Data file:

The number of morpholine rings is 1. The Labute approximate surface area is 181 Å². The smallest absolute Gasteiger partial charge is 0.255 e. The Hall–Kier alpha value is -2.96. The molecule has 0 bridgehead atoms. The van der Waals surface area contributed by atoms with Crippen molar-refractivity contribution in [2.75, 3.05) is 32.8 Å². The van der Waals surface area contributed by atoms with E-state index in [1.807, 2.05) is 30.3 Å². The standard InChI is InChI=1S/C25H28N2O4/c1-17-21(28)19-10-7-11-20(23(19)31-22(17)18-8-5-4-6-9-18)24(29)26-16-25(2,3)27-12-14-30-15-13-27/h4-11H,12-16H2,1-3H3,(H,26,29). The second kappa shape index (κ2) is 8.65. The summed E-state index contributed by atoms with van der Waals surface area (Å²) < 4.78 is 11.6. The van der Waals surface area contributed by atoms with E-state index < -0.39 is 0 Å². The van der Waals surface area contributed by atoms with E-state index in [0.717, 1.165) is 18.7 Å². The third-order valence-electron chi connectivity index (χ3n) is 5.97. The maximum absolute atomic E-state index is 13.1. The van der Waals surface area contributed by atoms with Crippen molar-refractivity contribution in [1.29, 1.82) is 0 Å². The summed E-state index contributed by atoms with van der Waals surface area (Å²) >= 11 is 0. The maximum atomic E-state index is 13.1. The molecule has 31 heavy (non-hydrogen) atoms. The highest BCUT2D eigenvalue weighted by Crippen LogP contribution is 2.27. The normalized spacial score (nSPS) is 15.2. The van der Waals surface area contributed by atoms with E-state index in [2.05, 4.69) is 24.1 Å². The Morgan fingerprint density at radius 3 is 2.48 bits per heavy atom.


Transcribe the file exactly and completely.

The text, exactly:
The number of morpholine rings is 1. The Labute approximate surface area is 181 Å². The smallest absolute Gasteiger partial charge is 0.255 e. The Hall–Kier alpha value is -2.96. The molecule has 0 bridgehead atoms. The van der Waals surface area contributed by atoms with Crippen molar-refractivity contribution in [2.75, 3.05) is 32.8 Å². The van der Waals surface area contributed by atoms with E-state index in [1.807, 2.05) is 30.3 Å². The standard InChI is InChI=1S/C25H28N2O4/c1-17-21(28)19-10-7-11-20(23(19)31-22(17)18-8-5-4-6-9-18)24(29)26-16-25(2,3)27-12-14-30-15-13-27/h4-11H,12-16H2,1-3H3,(H,26,29). The second kappa shape index (κ2) is 8.65. The summed E-state index contributed by atoms with van der Waals surface area (Å²) < 4.78 is 11.6. The van der Waals surface area contributed by atoms with E-state index < -0.39 is 0 Å². The van der Waals surface area contributed by atoms with E-state index in [0.717, 1.165) is 18.7 Å². The third-order valence-electron chi connectivity index (χ3n) is 5.97. The maximum absolute atomic E-state index is 13.1. The van der Waals surface area contributed by atoms with Crippen molar-refractivity contribution in [1.29, 1.82) is 0 Å². The summed E-state index contributed by atoms with van der Waals surface area (Å²) >= 11 is 0. The maximum atomic E-state index is 13.1. The molecule has 31 heavy (non-hydrogen) atoms. The highest BCUT2D eigenvalue weighted by Crippen LogP contribution is 2.27. The normalized spacial score (nSPS) is 15.2. The van der Waals surface area contributed by atoms with E-state index in [2.05, 4.69) is 24.1 Å². The Morgan fingerprint density at radius 3 is 2.48 bits per heavy atom.